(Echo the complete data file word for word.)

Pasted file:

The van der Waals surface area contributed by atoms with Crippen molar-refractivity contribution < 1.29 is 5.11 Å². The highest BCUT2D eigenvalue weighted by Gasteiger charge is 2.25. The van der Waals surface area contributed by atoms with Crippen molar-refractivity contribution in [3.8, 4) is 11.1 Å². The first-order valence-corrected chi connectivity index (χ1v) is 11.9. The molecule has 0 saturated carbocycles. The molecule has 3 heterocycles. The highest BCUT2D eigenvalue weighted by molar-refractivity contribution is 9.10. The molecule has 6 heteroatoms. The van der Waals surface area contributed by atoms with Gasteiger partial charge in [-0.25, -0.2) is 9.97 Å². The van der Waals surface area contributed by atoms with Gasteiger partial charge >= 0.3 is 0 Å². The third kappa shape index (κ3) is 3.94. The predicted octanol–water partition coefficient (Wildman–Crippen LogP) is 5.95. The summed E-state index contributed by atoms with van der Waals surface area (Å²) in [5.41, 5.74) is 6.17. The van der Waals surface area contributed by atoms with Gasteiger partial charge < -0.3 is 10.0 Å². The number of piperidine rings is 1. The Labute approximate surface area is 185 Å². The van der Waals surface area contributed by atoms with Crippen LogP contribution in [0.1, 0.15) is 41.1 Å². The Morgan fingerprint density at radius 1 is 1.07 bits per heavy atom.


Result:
The van der Waals surface area contributed by atoms with Crippen molar-refractivity contribution < 1.29 is 5.11 Å². The highest BCUT2D eigenvalue weighted by Gasteiger charge is 2.25. The van der Waals surface area contributed by atoms with Crippen molar-refractivity contribution in [3.8, 4) is 11.1 Å². The first-order valence-corrected chi connectivity index (χ1v) is 11.9. The molecule has 0 saturated carbocycles. The molecule has 3 heterocycles. The highest BCUT2D eigenvalue weighted by molar-refractivity contribution is 9.10. The molecule has 6 heteroatoms. The van der Waals surface area contributed by atoms with Gasteiger partial charge in [-0.25, -0.2) is 9.97 Å². The van der Waals surface area contributed by atoms with Gasteiger partial charge >= 0.3 is 0 Å². The third kappa shape index (κ3) is 3.94. The predicted octanol–water partition coefficient (Wildman–Crippen LogP) is 5.95. The summed E-state index contributed by atoms with van der Waals surface area (Å²) in [5.41, 5.74) is 6.17. The van der Waals surface area contributed by atoms with Gasteiger partial charge < -0.3 is 10.0 Å². The number of piperidine rings is 1. The Labute approximate surface area is 185 Å². The van der Waals surface area contributed by atoms with Crippen LogP contribution in [0.1, 0.15) is 41.1 Å². The Morgan fingerprint density at radius 1 is 1.07 bits per heavy atom.